Three waves of human pandemic influenza occurred in Thailand in 2009–2012. The genome signature features and evolution of pH1N1 need to be characterized to elucidate the aspects responsible for the multiple waves of pandemic.
Forty whole genome sequences and 584 partial sequences of pH1N1 circulating in Thailand, divided into 1st, 2nd and 3rd wave and post-pandemic were characterized and 77 genome signatures were analyzed. Phylogenetic trees of concatenated whole genome and HA gene sequences were constructed calculating substitution rate and dN/dS of each gene. Phylogenetic analysis showed a distinct pattern of pH1N1 circulation in Thailand, with the first two isolates from May, 2009 belonging to clade 5 while clades 5, 6 and 7 co-circulated during the first wave of pH1N1 pandemic in Thailand. Clade 8 predominated during the second wave and different proportions of the pH1N1 viruses circulating during the third wave and post pandemic period belonged to clades 8, 11.1 and 11.2. The mutation analysis of pH1N1 revealed many adaptive mutations which have become the signature of each clade and may be responsible for the multiple pandemic waves in Thailand, especially with regard to clades 11.1 and 11.2 as evidenced with V731I, G154D of PB1 gene, PA I330V, HA A214T S160G and S202T. The substitution rate of pH1N1 in Thailand ranged from 2.53×10−3±0.02 (M2 genes) to 5.27×10−3±0.03 per site per year (NA gene).
All results suggested that this virus is still adaptive, maybe to evade the host's immune response and tends to remain in the human host although the dN/dS were under purifying selection in all 8 genes. Due to the gradual evolution of pH1N1 in Thailand, continuous monitoring is essential for evaluation and surveillance to be prepared for and able to control future influenza activities.
Citation: Makkoch J, Suwannakarn K, Payungporn S, Prachayangprecha S, Cheiocharnsin T, Linsuwanon P, et al. (2012) Whole Genome Characterization, Phylogenetic and Genome Signature Analysis of Human Pandemic H1N1 Virus in Thailand, 2009–2012. PLoS ONE 7(12): e51275. https://doi.org/10.1371/journal.pone.0051275
Editor: Patrick C. Y. Woo, The University of Hong Kong, China
Received: September 17, 2012; Accepted: October 31, 2012; Published: December 12, 2012
Copyright: © 2012 Makkoch et al. This is an open-access article distributed under the terms of the Creative Commons Attribution License, which permits unrestricted use, distribution, and reproduction in any medium, provided the original author and source are credited.
Funding: The authors would like to express their gratitude to the Commission on Higher Education, Ministry of Education, the Center of Excellence in Clinical Virology, Chulalongkorn University, Dutsadi Piphat Scholarship, Chulalongkorn University, CU Centenary Academic Development Project, King Chulalongkorn Memorial Hospital, Graduate School of Biomedical Science, Chulalongkorn University, the RGJ PhD program of the Thailand Research Fund, Thailand Research Fund (DPG5480002), National Research University Project of Thailand, Office of the Higher Education Commission (HR1155A-55), MK Restaurant Company Limited and in part with federal funds from the NIAID, United States National Institutes of Health, Department of Health and Human Services, under Contract no. HHSN266200700007c for their generous support. The funders had no role in study design, data collection and analysis, decision to publish, or preparation of the manuscript.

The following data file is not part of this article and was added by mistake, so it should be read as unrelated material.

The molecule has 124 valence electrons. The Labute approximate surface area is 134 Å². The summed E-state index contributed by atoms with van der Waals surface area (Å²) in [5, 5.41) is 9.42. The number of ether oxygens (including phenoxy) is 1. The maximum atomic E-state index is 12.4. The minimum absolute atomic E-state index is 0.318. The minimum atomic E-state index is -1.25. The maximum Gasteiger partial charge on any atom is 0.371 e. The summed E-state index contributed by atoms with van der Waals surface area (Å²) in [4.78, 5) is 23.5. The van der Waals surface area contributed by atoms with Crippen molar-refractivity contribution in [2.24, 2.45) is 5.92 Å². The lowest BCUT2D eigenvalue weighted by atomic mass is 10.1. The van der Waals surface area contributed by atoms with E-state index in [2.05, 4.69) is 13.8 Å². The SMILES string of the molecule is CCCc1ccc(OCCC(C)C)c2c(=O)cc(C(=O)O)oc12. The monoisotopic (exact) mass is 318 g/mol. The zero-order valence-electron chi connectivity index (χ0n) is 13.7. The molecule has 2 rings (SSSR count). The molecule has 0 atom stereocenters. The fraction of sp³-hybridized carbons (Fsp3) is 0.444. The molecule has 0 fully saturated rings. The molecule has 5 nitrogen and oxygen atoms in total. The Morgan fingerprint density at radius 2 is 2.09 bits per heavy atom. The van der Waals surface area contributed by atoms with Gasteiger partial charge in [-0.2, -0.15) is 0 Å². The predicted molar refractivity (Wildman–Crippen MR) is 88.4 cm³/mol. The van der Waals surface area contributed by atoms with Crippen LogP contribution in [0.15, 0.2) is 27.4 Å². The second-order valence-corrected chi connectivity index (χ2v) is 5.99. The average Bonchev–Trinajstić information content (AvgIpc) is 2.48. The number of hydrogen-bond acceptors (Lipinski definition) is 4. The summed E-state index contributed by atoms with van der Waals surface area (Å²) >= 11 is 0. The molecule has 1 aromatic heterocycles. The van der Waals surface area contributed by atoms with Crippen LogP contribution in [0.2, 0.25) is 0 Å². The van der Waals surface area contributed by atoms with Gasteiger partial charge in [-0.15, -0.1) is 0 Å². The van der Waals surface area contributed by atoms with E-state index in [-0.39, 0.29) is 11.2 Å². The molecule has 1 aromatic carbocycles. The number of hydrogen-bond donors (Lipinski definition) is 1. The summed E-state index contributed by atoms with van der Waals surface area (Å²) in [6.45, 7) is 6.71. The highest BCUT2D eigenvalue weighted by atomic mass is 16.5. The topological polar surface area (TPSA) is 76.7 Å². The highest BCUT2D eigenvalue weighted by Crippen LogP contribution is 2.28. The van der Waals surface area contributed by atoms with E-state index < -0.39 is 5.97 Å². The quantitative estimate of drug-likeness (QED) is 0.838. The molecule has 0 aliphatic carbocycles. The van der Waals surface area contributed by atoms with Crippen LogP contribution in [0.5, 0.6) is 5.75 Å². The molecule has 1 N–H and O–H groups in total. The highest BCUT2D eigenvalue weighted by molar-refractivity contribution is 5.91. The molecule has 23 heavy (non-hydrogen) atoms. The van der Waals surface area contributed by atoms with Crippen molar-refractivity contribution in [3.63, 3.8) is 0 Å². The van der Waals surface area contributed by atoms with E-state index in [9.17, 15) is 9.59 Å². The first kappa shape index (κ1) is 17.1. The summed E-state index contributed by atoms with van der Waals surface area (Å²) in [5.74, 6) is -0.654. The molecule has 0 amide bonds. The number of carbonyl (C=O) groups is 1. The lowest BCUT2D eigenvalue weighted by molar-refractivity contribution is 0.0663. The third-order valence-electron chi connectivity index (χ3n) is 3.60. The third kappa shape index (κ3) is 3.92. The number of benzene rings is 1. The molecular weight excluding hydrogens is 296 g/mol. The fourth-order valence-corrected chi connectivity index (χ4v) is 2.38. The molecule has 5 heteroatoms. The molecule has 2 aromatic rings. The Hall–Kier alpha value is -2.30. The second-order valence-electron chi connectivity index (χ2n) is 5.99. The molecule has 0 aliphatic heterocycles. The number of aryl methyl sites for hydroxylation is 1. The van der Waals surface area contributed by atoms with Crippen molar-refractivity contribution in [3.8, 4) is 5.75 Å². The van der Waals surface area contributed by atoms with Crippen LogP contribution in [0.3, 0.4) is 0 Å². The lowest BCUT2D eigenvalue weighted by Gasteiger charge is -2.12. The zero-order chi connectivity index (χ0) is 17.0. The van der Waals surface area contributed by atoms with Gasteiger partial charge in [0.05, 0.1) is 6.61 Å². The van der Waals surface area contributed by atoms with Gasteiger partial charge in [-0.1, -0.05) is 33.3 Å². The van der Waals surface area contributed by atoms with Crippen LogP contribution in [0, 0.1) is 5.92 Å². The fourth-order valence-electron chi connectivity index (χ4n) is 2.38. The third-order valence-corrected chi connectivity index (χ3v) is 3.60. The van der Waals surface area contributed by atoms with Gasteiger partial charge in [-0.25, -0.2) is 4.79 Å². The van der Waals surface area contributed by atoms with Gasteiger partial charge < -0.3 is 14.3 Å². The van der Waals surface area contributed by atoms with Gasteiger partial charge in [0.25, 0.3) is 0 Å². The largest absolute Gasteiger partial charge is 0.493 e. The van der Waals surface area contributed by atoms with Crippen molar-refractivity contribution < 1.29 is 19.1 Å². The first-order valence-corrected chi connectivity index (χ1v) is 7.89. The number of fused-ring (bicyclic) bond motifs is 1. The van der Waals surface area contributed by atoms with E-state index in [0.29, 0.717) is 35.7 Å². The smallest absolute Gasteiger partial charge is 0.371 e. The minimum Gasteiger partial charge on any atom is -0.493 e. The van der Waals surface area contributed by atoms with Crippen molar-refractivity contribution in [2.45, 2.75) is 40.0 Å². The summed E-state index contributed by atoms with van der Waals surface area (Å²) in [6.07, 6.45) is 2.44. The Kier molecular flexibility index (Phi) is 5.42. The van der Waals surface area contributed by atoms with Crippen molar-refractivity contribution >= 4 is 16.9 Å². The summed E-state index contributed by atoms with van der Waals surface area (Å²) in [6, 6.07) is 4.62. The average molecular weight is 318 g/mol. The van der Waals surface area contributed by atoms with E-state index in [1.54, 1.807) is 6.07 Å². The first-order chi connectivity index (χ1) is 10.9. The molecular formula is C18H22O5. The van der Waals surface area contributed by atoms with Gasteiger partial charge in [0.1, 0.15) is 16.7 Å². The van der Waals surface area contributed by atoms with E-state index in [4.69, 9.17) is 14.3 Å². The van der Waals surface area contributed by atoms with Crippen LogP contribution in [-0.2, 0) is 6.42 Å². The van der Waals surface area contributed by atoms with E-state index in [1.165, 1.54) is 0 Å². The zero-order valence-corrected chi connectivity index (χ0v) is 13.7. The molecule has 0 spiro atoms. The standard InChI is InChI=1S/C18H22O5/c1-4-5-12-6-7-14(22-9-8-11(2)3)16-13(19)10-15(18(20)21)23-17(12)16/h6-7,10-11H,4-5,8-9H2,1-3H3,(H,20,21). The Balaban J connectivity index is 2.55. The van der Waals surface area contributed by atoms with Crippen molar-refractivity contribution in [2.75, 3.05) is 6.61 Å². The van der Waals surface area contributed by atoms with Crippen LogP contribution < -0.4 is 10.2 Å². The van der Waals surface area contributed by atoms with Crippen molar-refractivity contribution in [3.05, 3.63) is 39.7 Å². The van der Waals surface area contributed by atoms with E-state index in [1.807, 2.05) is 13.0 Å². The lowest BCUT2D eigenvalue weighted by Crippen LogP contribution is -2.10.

Competing interests: The authors have the following competing interest. The study was supported by MK restaurant Company Limited. This affiliation does not relate to any employment, consultancy, patents, products in development or marketed products etc. The Faculty of Medicine, Chulalongkorn University has received the nonspecific research fund from the MK restaurant Company Limited. The authors confirm that this does not alter their adherence to all the PLOS ONE policies on sharing data and materials.
Since the United States Center of Disease Control and Prevention (US-CDC) have launched the report on a confirmed case of human pandemic influenza virus (pH1N1) infection in a child in southern California on April 21, 2009,  this virus has spread on a global scale. The Center for Disease Control and Prevention provided an updated (September 11, 2009) situation report on the international cases stating that there were over 227,607 laboratory-confirmed cases of human pandemic influenza virus H1N1 infection with at least 3,205 deaths worldwide . In Thailand, the first two cases of human pandemic influenza H1N1 infection were reported by the Bureau of Emerging Infectious Diseases, Department of Disease Control, Thai Ministry of Public Health on May 12, 2009 .This virus can be transmitted from person to person via droplet transmission . Therefore, the virus can be spread easily in overcrowded areas. The symptoms associated with H1N1 infection are usually less severe than those of seasonal influenza A virus infection. Most patients experience only mild to moderate symptoms, such as high body temperature in conjunction with some respiratory symptoms such as cough, sore throat and headache. Some people may have severe symptoms like pneumonia and acute respiratory distress syndrome . In addition, individuals with underlying complications such as heart disease, chronic lung disease, or diabetes potentially display more severe symptoms .